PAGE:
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Beijing Real Estate Prices Plunge 27% In One Month


Alekbaylee
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I don't know much about China, but here's an interesting comment that suggests RE there is like a casino...

 

This article is misleading. MarketNews stated that prices plunged suddenly in Beijing due to government curbs. This was then reposted as China’s bubble popped by someone who may not be familiar with the way things work over here in China. RE is pretty much treated like a stock market, the herd gets in, prices jump by like 40%, some crackdown is announced, people jump to the sides and observe, very few deals happen in that period. Some people start panicking and cut prices 10-20%. This correction can happen within a very short. But that doesn’t mean that cash isn’t ready to buy back in as soon as the first uptick appears. I think Melster gave a good description of the mentality above. A bubble usually pops when all credit is exhausted and there is no more money to prop up the market. I don’t believe this is happening in China.

 

This is very unusual for a Canadian observer where most people buy houses to live in their homes and prices remain fairly stable over the short to medium term. I think Vancouver is one of the few places where Chinese buy in higher numbers, so it does have it share of volatility as could be seen during 2009.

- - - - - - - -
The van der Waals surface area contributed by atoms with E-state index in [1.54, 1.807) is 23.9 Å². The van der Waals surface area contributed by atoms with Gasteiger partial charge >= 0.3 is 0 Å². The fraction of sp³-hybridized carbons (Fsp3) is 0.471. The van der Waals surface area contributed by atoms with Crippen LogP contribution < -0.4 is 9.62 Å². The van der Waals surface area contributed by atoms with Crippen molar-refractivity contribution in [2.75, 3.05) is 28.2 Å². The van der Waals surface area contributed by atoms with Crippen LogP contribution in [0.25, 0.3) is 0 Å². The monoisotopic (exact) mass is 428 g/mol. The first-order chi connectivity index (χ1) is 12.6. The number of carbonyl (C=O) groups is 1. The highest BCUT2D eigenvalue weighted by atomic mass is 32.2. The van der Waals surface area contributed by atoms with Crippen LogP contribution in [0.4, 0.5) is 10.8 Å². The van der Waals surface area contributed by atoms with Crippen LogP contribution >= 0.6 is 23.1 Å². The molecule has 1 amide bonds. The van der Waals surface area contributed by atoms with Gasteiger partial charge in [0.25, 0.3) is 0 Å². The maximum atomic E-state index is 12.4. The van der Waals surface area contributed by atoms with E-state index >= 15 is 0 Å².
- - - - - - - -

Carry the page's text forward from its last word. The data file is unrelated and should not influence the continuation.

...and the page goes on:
This is crazy/scary altogether though...

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I found the following links in the comment section interesting:

 

read the first two highlighted excerpts here about "shark loans"

http://globaleconomicanalysis.blogspot.com/2010/07/ponzi-shark-loans-fuel-chinas-housing.html

 

and

http://www.hturning.com/index.php?action=topic&id=44

China’s official class is not tied to big corporations, but to real estate. Chinese wages are low, even for high ranking officials. But they get free condos in major cities, worth millions each. In the old days when the imperial regime debased copper coins, the officials would hoard gold and silver. Now they need a new storage of wealth. And that is real estate. Stocks in large state owned monopolies could be a choice except they are subject to international monetary flows, and American monetary policy. Real estate is local and totally controlled by the domestic official class.

 

Most new condos sold in China are not finished in a livable condition. If the buyer actually wants to live in it, he/she would have to hire professionals to build the kitchen and bathrooms, do all the flooring, cabinets, lights and wall painting. The reason they are not finished when sold is so that they can be a long term storage of wealth. Unfinished condos in high rise buildings are less likely to lose value over time – there is nothing to deteriorate inside. To top it off there is no property tax in China. You can buy any number of condos, leave them in the unfinished condition and there is little maintenance cost.

 

So the official class keeps accumulating real estate, while at the same time printing money to push up its price. By now the bulk of China’s wealth is in residential houses. An untold number of them, rumored to be in the millions, are empty (sold as investment). The country can simply keep building houses, print money to buy them and let them sit idle, and enjoy double digit GDP growth. It’s an interesting phenomenon.

 

 

 

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